In Articles, Devotional, Posted from Home, Teachings

My skin crawled when I heard Richard Dawkins read a quote from one of his books during an interview with Ben Stein in his documentary called “Expelled” (an excellent documentary by the way). Dawkins says, “The God of the Old Testament is arguably the most unpleasant character in all fiction: jealous and proud of it; a petty, unjust, unforgiving control-freak; a vindictive, bloodthirsty ethnic cleanser; a misogynistic, homophobic, racist, infanticidal, genocidal, filicidal, pestilential, megalomaniacal, sadomasochistic, capriciously malevolent bully.”

While the Old Testament does spend a great deal of time describing God’s utterly ruthless judgment of evil, if you are not careful you will miss the whole point just like Dawkins did. The Old Testament is really a mind-boggling exposition of the incredible mercy of God. I could site dozens of examples of this, but one of the most fascinating comes from an unlikely source… the genealogies; which outline the family tree of Noah, all the way back to Adam (ch.5).

In Genesis 6 we read about a widespread corruption of the human race that had taken place. The possible implications of this corruption are staggering, being physical as well as spiritual (but that is for another discussion). The Bible says that “God saw that the wickedness of man was great in the earth and that every imagination of the thoughts of his heart was only evil continually…And the Lord said, I will destroy man whom I have created from the face of the earth…for it repenteth me that I have made them.” (6:5-7)

God, in His justice, had determined that He must send severe judgment upon the earth for its rank and exhaustive corruption, but if you look below the surface, you will see that there is another story here…a story of God’s incredible patience.

When Enoch was 65 years of age, we read that he had a son and named him Methuselah (5:21). Enoch was a man who walked with God in an extraordinary way (5:24), and a careful look at the Hebrew text reveals that the name that he gave to his son was more than a meaningless moniker…it was a prophetic prediction. “Methuselah” means, “It shall not come till he die.” (Lange’s Commentary). More interesting still is the fact that the Great Flood came right after Methuselah’s death in THE VERY SAME YEAR!*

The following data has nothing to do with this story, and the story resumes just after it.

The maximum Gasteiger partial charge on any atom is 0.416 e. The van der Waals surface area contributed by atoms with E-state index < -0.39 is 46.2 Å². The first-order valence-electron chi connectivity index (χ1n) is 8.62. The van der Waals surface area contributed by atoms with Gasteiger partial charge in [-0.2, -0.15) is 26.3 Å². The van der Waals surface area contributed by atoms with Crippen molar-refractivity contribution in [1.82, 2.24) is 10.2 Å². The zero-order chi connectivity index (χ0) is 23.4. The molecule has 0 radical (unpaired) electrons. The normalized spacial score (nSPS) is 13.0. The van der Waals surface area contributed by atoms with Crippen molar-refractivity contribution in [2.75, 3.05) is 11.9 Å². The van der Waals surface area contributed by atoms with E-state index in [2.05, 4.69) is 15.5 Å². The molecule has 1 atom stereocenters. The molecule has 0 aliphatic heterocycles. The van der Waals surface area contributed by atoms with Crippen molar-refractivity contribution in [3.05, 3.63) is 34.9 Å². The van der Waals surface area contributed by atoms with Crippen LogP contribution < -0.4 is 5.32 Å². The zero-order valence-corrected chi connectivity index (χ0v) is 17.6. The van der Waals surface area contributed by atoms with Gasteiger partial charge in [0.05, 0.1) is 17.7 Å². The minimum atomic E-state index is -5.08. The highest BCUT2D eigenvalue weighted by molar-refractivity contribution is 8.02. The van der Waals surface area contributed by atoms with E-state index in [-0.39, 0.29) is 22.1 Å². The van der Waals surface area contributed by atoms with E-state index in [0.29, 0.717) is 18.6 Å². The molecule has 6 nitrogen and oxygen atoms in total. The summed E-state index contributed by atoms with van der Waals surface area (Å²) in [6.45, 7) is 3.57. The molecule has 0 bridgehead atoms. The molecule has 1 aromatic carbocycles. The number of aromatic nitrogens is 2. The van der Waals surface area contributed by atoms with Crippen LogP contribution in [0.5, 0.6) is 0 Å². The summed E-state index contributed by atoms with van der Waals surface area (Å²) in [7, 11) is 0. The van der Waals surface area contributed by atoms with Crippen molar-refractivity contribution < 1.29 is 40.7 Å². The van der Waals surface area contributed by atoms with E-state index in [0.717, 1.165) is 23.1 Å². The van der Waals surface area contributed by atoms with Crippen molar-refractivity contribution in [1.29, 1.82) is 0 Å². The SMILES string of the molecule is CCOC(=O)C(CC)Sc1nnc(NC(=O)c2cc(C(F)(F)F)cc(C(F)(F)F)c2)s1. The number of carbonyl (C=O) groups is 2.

Methuselah lived 969 years…in fact, the extraordinary length of his life has become proverbial. But his incredible longevity was not due to some nutritious, vegan diet or robust workout routine. It was God’s grace that allowed Methuselah to live so long. If the flood is a symbol of God’s wrath, Methuselah is a symbol of God’s patience. God said, I won’t send judgment until he dies and then, in mercy, He allowed Methuselah to live longer than any other person in history!

Along side every Biblical story of wrath and judgment is a story of incredible longsuffering, mercy and patience. Richard Dawkins may look at the Bible and see a God who is an “unjust, unforgiving control-freak”, but even as he utters those slanderous words, he opens his mouth and draws his next breath from the life-force of the very God whom he curses. What incredible mercy! Every time the heart of Richard Dawkins’ beats in his chest, it is the most profoundly undeniable evidence that, “The LORD is gracious, and full of compassion; slow to anger, and of great mercy.” (Psalm 145:8).

~ By Daniel Kolenda (

*(5:25) “When Methuselah was 187 years old, Lamech was born to him”. (5:26) “Methuselah lived after the birth of Lamech 782 years.” (5:28,29) “When Lamech was 182 years old, a son was born. He named him Noah…” (7:6) “Noah was 600 years old when the flood of waters came upon the earth.” If Methuselah was 187 years old when he had Lamech, he would have been 369 when Noah was born (187+182=369). If Methuselah was 369 when Noah was born and the flood came when Noah was 600, that means Methuselah was 969 when the flood came (369+600=969) – the same year he died.

Recent Posts
Showing 2 comments
  • Reba Nelson

    Excellent article. Mehtuselah means “man of the dart” according to Strong’s Concordance.

  • Down 2 Earth

    It makes sense, too. If Noah got his influence from Methuselah, it’s very logical that the notorious righteous man living so long would be valued as the evil world’s only hope. Come the death of Methuselah & the world is as evil as it ever was, such provokes God’s wrath once & for all. To lose Methuselah was to lose the only hope; then the world was in terrible trouble! If an assassin murdered him, it was a stupid move, for such a move cut God’s patience short.
    P.S. In the declaration “as Cain be avenged 7 times over, so will Lamech charge 77!”, might Methuselah have been the murder victim?

Leave a Comment

This site uses Akismet to reduce spam. Learn how your comment data is processed.